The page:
The International Energy Agency has projected that members of the Organisation of Petroleum Exporting Countries (which Nigeria belongs to) and all the other OPEC+ countries, will face very stiff competition in 2020, no thanks to increasing crude output from non-OPEC+ countries.
Reuters reported that the demand for crude produced by OPEC members will drop in the coming year. This is due to increased production output from the likes of USA, Brazil, Norway, and all the other non-aligned oil producers of the world.
“The OPEC+ countries face a major challenge in 2020 as demand for their crude is expected to fall sharply. Surging non-OPEC supply explains this drop, with growth of 2.3 million barrels per day (bpd) next year versus 1.8 million bpd in 2019.”
OPEC countries and their allies are scheduled to meet between December 5 and 6 to deliberate on some important issues, including whether to maintain its current production cut which is aimed at maintaining a balance between supply and oil prices. Considering the foregoing, this will be a rather challenging decision to make.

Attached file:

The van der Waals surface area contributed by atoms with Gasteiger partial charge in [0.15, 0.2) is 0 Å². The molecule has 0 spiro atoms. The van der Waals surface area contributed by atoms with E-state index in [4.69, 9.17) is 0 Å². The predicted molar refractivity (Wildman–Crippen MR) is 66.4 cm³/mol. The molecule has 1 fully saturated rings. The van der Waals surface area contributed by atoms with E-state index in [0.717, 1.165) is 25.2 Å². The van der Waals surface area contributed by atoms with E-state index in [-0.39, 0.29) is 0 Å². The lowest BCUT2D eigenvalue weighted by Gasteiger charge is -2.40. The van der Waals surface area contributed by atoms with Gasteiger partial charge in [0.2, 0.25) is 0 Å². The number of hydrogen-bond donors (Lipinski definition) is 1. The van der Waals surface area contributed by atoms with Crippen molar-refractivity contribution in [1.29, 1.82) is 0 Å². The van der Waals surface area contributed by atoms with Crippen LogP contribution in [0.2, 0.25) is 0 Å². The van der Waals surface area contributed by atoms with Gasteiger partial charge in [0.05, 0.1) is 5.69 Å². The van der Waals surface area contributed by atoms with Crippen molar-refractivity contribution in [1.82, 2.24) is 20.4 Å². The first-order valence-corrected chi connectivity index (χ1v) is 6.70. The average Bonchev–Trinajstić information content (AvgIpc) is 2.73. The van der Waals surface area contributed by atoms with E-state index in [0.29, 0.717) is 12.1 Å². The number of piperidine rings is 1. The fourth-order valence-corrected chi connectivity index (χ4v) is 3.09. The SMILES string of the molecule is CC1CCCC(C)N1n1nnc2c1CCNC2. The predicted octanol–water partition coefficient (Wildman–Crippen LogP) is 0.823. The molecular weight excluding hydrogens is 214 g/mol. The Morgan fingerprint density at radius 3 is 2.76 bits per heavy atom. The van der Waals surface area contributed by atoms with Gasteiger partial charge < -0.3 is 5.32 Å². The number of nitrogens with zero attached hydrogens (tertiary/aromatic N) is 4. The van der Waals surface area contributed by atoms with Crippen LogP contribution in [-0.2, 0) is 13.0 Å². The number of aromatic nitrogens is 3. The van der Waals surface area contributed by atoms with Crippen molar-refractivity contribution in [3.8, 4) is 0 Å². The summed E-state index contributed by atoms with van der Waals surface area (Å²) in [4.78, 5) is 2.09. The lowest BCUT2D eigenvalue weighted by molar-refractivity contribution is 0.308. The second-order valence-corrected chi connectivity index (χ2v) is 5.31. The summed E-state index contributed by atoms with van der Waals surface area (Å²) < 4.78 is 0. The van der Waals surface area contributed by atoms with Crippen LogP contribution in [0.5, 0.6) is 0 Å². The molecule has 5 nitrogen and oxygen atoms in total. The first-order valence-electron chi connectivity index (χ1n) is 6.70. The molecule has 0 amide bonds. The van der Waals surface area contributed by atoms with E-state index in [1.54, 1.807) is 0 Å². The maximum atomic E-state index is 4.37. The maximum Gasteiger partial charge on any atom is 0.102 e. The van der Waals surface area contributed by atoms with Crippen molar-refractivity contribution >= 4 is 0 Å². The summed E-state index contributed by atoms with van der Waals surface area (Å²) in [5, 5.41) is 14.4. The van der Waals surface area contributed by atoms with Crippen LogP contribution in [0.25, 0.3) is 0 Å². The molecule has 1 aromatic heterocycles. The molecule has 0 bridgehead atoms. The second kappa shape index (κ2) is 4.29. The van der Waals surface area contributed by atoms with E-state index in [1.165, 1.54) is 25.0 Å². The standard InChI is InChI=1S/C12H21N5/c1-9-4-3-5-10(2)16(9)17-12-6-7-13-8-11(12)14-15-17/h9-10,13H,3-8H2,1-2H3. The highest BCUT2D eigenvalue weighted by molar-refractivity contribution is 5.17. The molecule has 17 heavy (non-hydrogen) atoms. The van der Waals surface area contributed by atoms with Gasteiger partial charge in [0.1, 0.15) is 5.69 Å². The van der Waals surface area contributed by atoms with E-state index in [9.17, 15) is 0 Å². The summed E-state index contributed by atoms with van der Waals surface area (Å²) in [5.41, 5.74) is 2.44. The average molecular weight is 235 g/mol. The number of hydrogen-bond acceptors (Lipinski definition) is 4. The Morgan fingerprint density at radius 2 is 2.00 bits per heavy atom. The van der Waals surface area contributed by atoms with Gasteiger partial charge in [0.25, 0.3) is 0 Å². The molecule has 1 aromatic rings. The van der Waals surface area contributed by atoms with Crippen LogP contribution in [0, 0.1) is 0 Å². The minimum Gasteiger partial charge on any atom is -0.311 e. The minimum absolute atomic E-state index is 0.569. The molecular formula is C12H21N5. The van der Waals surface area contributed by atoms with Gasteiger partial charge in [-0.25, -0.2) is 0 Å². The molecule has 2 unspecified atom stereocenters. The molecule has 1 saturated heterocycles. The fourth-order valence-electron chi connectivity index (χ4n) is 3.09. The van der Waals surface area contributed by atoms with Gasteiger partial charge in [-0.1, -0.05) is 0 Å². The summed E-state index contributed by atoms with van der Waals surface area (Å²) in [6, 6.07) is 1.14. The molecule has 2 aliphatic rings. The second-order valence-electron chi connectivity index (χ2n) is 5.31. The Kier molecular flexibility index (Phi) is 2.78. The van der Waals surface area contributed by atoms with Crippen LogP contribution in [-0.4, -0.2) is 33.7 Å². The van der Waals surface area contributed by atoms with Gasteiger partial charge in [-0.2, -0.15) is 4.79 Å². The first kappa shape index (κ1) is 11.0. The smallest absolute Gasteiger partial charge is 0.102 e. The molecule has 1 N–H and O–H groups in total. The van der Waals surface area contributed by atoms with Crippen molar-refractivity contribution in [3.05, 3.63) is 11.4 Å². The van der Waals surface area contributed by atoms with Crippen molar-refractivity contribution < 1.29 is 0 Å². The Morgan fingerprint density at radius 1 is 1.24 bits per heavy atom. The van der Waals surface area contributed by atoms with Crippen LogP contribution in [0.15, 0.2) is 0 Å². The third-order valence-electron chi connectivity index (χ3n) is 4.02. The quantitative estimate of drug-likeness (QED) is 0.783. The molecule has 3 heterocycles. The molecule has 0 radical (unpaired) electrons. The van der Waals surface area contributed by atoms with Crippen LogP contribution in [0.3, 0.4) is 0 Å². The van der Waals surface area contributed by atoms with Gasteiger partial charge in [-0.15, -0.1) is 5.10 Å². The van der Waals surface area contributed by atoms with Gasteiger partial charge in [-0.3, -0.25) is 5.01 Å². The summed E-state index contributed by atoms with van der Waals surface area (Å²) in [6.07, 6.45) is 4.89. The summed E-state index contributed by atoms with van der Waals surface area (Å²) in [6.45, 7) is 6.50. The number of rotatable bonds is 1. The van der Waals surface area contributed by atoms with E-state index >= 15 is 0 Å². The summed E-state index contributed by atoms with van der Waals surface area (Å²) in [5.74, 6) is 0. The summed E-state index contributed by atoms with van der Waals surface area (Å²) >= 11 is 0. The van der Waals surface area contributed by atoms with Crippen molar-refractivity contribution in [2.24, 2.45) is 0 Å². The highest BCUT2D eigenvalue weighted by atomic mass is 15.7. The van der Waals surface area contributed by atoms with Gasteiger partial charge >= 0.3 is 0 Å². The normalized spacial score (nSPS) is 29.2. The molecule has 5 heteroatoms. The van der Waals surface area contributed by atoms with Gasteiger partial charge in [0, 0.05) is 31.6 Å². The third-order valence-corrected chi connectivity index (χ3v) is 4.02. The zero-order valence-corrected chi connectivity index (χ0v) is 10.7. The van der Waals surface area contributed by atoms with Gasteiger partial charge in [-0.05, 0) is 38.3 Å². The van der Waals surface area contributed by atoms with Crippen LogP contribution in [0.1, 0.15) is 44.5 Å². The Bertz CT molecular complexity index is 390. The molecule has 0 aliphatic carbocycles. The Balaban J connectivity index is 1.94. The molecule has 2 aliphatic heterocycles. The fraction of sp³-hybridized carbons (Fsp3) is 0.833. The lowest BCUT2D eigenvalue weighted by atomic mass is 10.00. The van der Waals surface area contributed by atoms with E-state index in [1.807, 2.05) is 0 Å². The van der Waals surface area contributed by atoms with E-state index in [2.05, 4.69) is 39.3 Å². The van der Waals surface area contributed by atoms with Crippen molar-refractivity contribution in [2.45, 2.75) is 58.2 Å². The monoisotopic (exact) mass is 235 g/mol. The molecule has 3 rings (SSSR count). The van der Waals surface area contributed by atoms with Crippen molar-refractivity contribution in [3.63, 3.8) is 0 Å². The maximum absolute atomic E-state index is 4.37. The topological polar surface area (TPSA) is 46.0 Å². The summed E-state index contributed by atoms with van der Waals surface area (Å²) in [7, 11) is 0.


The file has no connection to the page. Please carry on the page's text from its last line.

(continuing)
In the meantime, it is important to point out that the projected competition is not good for the likes of Nigeria, one of OPEC’s most prominent members. The country relies mostly on revenue generated from oil production. As such, it favours higher output and more dollars per barrel of crude.
In as much as lower demand is not a good thing for OPEC members, especially Nigeria, there is a more serious concern to worry about – the possibility of price decline in the market. This is because increased output from non-OPEC+ countries will result in more supply which will ultimately cause a further decline in price. Therefore, unless OPEC+ members are willing to maintain (or even introduce a stricter) output cut, the world could risk a drop in crude prices.
Just to reiterate the fact that neither a price drop nor further output cut is good for Nigeria. The country’s government is currently in search of more money to finance its 2020 national budget. As such, it needs to sell more crude and at a higher value.